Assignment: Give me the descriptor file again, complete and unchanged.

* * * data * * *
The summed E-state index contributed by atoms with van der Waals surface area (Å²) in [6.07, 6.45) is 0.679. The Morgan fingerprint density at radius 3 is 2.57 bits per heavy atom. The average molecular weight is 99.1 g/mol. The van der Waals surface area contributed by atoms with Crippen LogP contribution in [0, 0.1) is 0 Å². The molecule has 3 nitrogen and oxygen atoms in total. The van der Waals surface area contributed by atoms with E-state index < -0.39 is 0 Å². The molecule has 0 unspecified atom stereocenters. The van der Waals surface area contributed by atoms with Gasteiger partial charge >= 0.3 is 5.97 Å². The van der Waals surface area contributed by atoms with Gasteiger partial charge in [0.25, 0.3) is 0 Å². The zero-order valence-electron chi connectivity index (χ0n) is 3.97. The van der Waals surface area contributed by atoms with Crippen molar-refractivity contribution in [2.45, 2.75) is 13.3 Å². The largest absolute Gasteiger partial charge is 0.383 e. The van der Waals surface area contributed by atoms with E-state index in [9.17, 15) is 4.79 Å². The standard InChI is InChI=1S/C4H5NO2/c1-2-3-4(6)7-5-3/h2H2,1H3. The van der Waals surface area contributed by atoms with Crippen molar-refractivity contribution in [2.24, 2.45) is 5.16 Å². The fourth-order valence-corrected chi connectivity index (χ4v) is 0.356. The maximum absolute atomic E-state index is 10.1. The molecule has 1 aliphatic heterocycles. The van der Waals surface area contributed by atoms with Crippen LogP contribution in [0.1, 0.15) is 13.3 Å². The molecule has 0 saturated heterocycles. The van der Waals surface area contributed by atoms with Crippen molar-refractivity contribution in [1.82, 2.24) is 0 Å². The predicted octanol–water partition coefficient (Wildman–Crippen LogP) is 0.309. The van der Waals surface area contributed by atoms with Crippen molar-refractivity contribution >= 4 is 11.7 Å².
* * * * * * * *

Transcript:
The summed E-state index contributed by atoms with van der Waals surface area (Å²) in [6.07, 6.45) is 0.679. The Morgan fingerprint density at radius 3 is 2.57 bits per heavy atom. The average molecular weight is 99.1 g/mol. The van der Waals surface area contributed by atoms with Crippen LogP contribution in [0, 0.1) is 0 Å². The molecule has 3 nitrogen and oxygen atoms in total. The van der Waals surface area contributed by atoms with E-state index < -0.39 is 0 Å². The molecule has 0 unspecified atom stereocenters. The van der Waals surface area contributed by atoms with Gasteiger partial charge >= 0.3 is 5.97 Å². The van der Waals surface area contributed by atoms with Gasteiger partial charge in [0.25, 0.3) is 0 Å². The zero-order valence-electron chi connectivity index (χ0n) is 3.97. The van der Waals surface area contributed by atoms with Crippen molar-refractivity contribution in [2.45, 2.75) is 13.3 Å². The largest absolute Gasteiger partial charge is 0.383 e. The van der Waals surface area contributed by atoms with E-state index in [9.17, 15) is 4.79 Å². The standard InChI is InChI=1S/C4H5NO2/c1-2-3-4(6)7-5-3/h2H2,1H3. The van der Waals surface area contributed by atoms with Crippen molar-refractivity contribution in [2.24, 2.45) is 5.16 Å². The fourth-order valence-corrected chi connectivity index (χ4v) is 0.356. The maximum absolute atomic E-state index is 10.1. The molecule has 1 aliphatic heterocycles. The van der Waals surface area contributed by atoms with Crippen LogP contribution in [0.1, 0.15) is 13.3 Å². The molecule has 0 saturated heterocycles. The van der Waals surface area contributed by atoms with Crippen molar-refractivity contribution in [1.82, 2.24) is 0 Å². The predicted octanol–water partition coefficient (Wildman–Crippen LogP) is 0.309. The van der Waals surface area contributed by atoms with Crippen molar-refractivity contribution >= 4 is 11.7 Å².